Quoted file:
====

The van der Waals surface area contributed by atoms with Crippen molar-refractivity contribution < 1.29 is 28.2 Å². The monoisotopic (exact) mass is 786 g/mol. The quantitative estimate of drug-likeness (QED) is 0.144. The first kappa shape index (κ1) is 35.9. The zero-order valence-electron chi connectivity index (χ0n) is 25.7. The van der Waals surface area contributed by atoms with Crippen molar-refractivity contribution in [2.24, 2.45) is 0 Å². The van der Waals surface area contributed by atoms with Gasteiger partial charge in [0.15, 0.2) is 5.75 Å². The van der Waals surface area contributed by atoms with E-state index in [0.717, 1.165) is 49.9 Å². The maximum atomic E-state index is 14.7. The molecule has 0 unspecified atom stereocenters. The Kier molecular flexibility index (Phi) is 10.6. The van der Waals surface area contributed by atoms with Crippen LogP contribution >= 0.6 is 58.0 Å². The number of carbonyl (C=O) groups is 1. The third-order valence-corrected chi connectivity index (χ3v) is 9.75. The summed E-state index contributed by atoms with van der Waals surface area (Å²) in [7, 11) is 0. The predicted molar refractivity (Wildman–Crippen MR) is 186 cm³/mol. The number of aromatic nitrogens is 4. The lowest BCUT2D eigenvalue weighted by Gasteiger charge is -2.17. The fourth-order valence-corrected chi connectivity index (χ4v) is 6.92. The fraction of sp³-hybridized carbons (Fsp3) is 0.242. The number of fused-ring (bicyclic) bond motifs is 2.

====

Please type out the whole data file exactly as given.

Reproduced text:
The van der Waals surface area contributed by atoms with Crippen molar-refractivity contribution < 1.29 is 28.2 Å². The monoisotopic (exact) mass is 786 g/mol. The quantitative estimate of drug-likeness (QED) is 0.144. The first kappa shape index (κ1) is 35.9. The zero-order valence-electron chi connectivity index (χ0n) is 25.7. The van der Waals surface area contributed by atoms with Crippen molar-refractivity contribution in [2.24, 2.45) is 0 Å². The van der Waals surface area contributed by atoms with Gasteiger partial charge in [0.15, 0.2) is 5.75 Å². The van der Waals surface area contributed by atoms with E-state index in [0.717, 1.165) is 49.9 Å². The maximum atomic E-state index is 14.7. The molecule has 0 unspecified atom stereocenters. The Kier molecular flexibility index (Phi) is 10.6. The van der Waals surface area contributed by atoms with Crippen LogP contribution >= 0.6 is 58.0 Å². The number of carbonyl (C=O) groups is 1. The third-order valence-corrected chi connectivity index (χ3v) is 9.75. The summed E-state index contributed by atoms with van der Waals surface area (Å²) in [7, 11) is 0. The predicted molar refractivity (Wildman–Crippen MR) is 186 cm³/mol. The number of aromatic nitrogens is 4. The lowest BCUT2D eigenvalue weighted by Gasteiger charge is -2.17. The fourth-order valence-corrected chi connectivity index (χ4v) is 6.92. The fraction of sp³-hybridized carbons (Fsp3) is 0.242. The number of fused-ring (bicyclic) bond motifs is 2.